“I believe there’s room for more blending of genres, more innovative ways to tell a story, more formats for presenting stories to readers. My commitment is to wrap my writing around these advances whenever or however they come.”
A member of the Writers’ League of Texas for a year, Ann Fields lives in Dallas.
Ann Fields: I started out in romance but after six years (and five books), I switched to paranormal. My novels and short stories primarily feature ghosts, spiritual beings—both good and evil—families who are cursed, and urban legends.
Scribe: What author would you most like to have a drink with, and what’s the first question you would ask them?
AF: One of my favorite authors is J. California Cooper, and I would love to have a drink and chat with her except she has already passed through this life. So when I meet up with her on the other side and we’re enjoying huge mugs of tea or coffee, the first question I plan to ask her is “what, if anything, would you change about your writing career?” The second question—and I know you said only one question but I just gotta know—is “why Marshall, Texas?”
Scribe: If you were stranded on a deserted island, what book would you want to have with you to keep you sane?
AF: The biggest, fattest compilation book of classic American and Harlem Renaissance literature; one book that contains all the great novels and short stories. Since it’s a compilation book is that cheating?
Scribe: What have you learned from your association with the Writers’ League?
AF: I appreciate the Writers’ League for its intelligent discussions on contemporary (and future) trends/issues in writing/publishing, like “How to Be a Good Literary Citizen.” Those discussions always challenge my thinking and help me evolve as a writer. I also appreciate the Texas Writes program. Those seminars fill a need and help to ensure literary voices from across the entire state are represented in the canon of Texas literature.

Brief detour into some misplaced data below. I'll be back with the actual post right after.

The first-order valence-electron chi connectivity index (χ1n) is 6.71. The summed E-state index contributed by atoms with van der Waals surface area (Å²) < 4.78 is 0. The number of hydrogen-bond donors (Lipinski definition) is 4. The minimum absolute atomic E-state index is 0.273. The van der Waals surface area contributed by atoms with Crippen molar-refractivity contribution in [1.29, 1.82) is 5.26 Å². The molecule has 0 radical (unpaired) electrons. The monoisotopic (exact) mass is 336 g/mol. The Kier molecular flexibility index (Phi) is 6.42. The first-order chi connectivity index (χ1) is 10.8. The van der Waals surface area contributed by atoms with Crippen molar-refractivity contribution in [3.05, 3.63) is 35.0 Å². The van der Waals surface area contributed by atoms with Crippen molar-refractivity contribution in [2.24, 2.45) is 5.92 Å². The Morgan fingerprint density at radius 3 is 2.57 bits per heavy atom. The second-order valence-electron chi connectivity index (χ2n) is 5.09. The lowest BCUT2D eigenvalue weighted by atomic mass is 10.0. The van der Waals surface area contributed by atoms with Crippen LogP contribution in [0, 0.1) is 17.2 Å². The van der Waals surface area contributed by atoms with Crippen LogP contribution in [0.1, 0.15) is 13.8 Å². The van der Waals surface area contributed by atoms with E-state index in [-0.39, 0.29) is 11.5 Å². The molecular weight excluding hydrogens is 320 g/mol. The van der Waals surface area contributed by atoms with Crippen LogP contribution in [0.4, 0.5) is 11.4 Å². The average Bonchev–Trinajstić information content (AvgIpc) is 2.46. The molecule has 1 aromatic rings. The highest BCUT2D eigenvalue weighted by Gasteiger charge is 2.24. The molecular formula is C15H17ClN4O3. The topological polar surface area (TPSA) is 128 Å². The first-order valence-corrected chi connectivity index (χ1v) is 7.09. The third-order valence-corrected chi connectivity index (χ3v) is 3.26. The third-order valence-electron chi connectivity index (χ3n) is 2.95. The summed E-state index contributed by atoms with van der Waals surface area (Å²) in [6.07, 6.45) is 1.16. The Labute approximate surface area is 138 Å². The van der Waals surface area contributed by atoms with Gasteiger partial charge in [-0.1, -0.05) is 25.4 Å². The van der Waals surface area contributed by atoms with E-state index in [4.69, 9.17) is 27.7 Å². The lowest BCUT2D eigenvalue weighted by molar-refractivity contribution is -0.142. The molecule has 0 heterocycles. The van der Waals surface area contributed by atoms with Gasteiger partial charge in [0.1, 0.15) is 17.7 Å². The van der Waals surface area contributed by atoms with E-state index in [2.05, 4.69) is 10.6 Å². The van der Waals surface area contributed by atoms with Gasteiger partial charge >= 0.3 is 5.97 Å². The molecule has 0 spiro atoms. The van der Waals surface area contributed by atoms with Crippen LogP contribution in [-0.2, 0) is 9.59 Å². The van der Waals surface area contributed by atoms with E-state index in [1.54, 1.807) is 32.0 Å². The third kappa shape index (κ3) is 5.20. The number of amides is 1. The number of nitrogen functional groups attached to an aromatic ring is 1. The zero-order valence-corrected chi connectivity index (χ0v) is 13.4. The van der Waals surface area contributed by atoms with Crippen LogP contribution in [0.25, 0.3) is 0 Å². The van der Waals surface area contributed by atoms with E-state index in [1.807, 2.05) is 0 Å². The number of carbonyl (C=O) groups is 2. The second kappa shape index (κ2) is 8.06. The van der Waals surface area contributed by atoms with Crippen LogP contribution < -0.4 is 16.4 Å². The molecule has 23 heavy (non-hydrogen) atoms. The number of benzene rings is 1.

Scribe: Where do you see your writing taking you (or you taking it) in the future?
AF: Every year I see growth in my writing. With each successive project, I structure sentences better. I eliminate unnecessary clutter. I delve deeper into motivation, action, characterization. I edit better. All of which means I am becoming a better storyteller. On the flip side, where am I taking my writing? To genres unknown. To formats as yet uncovered. I believe there’s room for more blending of genres, more innovative ways to tell a story, more formats for presenting stories to readers. My commitment is to wrap my writing around these advances whenever or however they come.
Scribe: Here at the Writers’ League, we love sharing book recommendations. What’s one Texas-related book that has come out within the past year that you couldn’t put down?
AF: Oh boy, that’s a toss-up between Death Ain’t But A Word by Zander Marks and Rain, Snow, Sleet, or Hail by Nikki Coe. These were both highly entertaining stories, well written, creative, with characters to root (or boo) for; a very good use of my reading time. Even though they’ve been out longer than a year—I’m behind in my reading—I highly recommend them.
Scribe: Is there anything else about you that you would like to share with the world? An opportunity for blatant self-promotion!
AF: I’m sometimes asked why I switched from writing romance to paranormal, especially when I had a growing readership and editors offering me multi-book contracts. It’s a long answer but the Cliff Notes version is I needed to strengthen my writing muscles plus I encountered my first ghost. That one brush with the supernatural shifted my focus from love and happily ever after to love and life in the here and after. In my novel Fuller’s Curse and my short stories in Voices from the Block (Volumes I & II) and Lyrical Darkness, I explore life in all its many dimensions. That’s something I’m not sure I would have been able to do with romance.